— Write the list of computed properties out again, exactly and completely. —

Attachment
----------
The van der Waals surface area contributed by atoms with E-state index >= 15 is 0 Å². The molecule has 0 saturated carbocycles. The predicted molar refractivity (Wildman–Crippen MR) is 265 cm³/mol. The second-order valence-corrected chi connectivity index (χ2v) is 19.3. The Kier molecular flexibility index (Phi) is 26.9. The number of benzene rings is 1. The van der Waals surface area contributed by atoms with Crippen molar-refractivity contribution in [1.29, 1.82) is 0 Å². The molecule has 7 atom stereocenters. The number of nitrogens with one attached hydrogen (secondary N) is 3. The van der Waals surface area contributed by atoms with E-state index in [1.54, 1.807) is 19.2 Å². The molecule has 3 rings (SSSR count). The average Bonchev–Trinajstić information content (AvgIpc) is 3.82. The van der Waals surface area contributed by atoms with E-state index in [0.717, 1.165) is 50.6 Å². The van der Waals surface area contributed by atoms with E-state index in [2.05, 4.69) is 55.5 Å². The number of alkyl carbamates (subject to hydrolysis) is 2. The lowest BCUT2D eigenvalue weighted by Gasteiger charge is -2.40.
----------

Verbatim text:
The van der Waals surface area contributed by atoms with E-state index >= 15 is 0 Å². The molecule has 0 saturated carbocycles. The predicted molar refractivity (Wildman–Crippen MR) is 265 cm³/mol. The second-order valence-corrected chi connectivity index (χ2v) is 19.3. The Kier molecular flexibility index (Phi) is 26.9. The number of benzene rings is 1. The van der Waals surface area contributed by atoms with Crippen molar-refractivity contribution in [1.29, 1.82) is 0 Å². The molecule has 7 atom stereocenters. The number of nitrogens with one attached hydrogen (secondary N) is 3. The van der Waals surface area contributed by atoms with E-state index in [1.54, 1.807) is 19.2 Å². The molecule has 3 rings (SSSR count). The average Bonchev–Trinajstić information content (AvgIpc) is 3.82. The van der Waals surface area contributed by atoms with E-state index in [0.717, 1.165) is 50.6 Å². The van der Waals surface area contributed by atoms with E-state index in [2.05, 4.69) is 55.5 Å². The number of alkyl carbamates (subject to hydrolysis) is 2. The lowest BCUT2D eigenvalue weighted by Gasteiger charge is -2.40.